Blue Helmet Havens: Peacekeeping as Bypassing in Liberia and the Democratic Republic of the Congo.

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    • Abstract:
      It is commonly argued that international peace interventions will work better and more empathetically if the prevailing separation between international interveners and local people is lessened. However, I argue that, outside the microeconomic interactions and transactional relationships that comprise the peacekeeping economy, peacekeeping is characterized by bypassing – intentional circumvention – or simple exclusion of the local. Drawing on fieldwork in Liberia and the Democratic Republic of the Congo, I argue that the rules and regulations, norms and architecture of UN peacekeeping all favour and are actively disposed to bypass or exclude. Accordingly, insofar as lessening the separation between internationals and locals is necessary to enable more effective and, ideally, empathetic peacekeeping, what is needed is systemic change that runs counter to the – mostly deliberate – policies that have been enacted to effectuate and retain this very separation over the past decade or more. The likelihood of such change is small. [ABSTRACT FROM PUBLISHER]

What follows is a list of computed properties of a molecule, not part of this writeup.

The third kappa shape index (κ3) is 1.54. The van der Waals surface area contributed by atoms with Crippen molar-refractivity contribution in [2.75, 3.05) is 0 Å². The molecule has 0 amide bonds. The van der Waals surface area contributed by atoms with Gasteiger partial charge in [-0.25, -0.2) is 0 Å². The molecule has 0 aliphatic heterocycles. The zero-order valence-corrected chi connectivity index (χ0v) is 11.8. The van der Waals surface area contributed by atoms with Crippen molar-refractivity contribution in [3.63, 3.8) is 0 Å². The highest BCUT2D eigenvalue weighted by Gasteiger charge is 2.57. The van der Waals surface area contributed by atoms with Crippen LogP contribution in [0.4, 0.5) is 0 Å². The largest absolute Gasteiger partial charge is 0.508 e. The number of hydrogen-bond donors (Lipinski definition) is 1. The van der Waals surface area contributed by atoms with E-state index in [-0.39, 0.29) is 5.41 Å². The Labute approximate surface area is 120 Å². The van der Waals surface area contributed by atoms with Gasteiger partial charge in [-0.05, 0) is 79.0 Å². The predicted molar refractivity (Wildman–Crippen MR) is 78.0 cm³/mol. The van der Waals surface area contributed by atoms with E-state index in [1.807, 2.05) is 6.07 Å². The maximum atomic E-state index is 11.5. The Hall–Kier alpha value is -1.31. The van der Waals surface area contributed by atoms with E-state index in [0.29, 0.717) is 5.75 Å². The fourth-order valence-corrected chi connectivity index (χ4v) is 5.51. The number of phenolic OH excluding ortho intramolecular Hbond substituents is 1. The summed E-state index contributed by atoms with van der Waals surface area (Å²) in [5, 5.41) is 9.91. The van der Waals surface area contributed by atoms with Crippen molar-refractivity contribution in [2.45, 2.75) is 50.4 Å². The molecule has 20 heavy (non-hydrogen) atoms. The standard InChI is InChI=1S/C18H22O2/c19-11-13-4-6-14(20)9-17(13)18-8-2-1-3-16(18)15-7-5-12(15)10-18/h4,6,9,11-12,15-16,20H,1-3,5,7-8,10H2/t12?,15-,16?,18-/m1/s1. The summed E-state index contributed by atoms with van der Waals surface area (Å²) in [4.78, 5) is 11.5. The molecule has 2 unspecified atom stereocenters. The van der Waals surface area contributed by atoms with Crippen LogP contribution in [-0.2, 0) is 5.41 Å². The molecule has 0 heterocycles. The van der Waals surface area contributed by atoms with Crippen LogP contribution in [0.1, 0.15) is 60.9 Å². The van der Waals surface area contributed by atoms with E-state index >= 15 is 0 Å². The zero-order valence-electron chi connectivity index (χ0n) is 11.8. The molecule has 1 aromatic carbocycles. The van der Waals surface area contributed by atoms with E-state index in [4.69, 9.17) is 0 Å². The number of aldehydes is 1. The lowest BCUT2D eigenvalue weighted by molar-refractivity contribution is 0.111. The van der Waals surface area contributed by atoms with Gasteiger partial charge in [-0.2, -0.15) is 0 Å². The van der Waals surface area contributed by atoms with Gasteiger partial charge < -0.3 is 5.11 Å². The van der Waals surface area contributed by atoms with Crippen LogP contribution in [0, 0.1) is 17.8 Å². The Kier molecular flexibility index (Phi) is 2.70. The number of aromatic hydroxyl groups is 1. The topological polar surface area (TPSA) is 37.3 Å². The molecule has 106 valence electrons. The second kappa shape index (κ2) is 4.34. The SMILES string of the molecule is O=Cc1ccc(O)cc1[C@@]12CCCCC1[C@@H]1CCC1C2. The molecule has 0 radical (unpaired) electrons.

• Abstract:
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